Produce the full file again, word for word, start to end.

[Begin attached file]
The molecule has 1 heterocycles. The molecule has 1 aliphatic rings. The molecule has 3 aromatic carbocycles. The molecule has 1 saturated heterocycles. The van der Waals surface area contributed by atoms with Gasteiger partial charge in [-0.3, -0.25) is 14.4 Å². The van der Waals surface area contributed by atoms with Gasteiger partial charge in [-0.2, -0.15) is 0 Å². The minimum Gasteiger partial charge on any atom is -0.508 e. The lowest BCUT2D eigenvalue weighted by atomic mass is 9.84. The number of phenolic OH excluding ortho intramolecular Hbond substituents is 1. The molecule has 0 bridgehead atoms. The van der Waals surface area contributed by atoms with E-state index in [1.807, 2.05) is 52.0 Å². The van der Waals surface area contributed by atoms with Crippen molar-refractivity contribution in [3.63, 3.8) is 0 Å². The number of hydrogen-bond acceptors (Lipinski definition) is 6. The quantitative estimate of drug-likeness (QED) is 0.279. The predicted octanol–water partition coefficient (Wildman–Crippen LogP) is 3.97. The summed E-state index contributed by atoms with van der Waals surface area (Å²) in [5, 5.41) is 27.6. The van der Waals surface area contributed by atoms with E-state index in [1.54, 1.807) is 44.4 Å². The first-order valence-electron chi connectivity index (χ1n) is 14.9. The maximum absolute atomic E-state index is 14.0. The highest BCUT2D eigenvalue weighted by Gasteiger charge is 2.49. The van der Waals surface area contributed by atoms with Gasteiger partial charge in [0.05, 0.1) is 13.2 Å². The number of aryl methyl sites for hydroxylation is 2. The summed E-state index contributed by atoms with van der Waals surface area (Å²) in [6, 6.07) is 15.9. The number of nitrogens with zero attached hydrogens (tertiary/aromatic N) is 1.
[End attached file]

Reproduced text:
The molecule has 1 heterocycles. The molecule has 1 aliphatic rings. The molecule has 3 aromatic carbocycles. The molecule has 1 saturated heterocycles. The van der Waals surface area contributed by atoms with Gasteiger partial charge in [-0.3, -0.25) is 14.4 Å². The van der Waals surface area contributed by atoms with Gasteiger partial charge in [-0.2, -0.15) is 0 Å². The minimum Gasteiger partial charge on any atom is -0.508 e. The lowest BCUT2D eigenvalue weighted by atomic mass is 9.84. The number of phenolic OH excluding ortho intramolecular Hbond substituents is 1. The molecule has 0 bridgehead atoms. The van der Waals surface area contributed by atoms with E-state index in [1.807, 2.05) is 52.0 Å². The van der Waals surface area contributed by atoms with Crippen molar-refractivity contribution in [3.63, 3.8) is 0 Å². The number of hydrogen-bond acceptors (Lipinski definition) is 6. The quantitative estimate of drug-likeness (QED) is 0.279. The predicted octanol–water partition coefficient (Wildman–Crippen LogP) is 3.97. The summed E-state index contributed by atoms with van der Waals surface area (Å²) in [5, 5.41) is 27.6. The van der Waals surface area contributed by atoms with E-state index in [1.54, 1.807) is 44.4 Å². The first-order valence-electron chi connectivity index (χ1n) is 14.9. The maximum absolute atomic E-state index is 14.0. The highest BCUT2D eigenvalue weighted by Gasteiger charge is 2.49. The van der Waals surface area contributed by atoms with Gasteiger partial charge in [0.05, 0.1) is 13.2 Å². The number of aryl methyl sites for hydroxylation is 2. The summed E-state index contributed by atoms with van der Waals surface area (Å²) in [6, 6.07) is 15.9. The number of nitrogens with zero attached hydrogens (tertiary/aromatic N) is 1.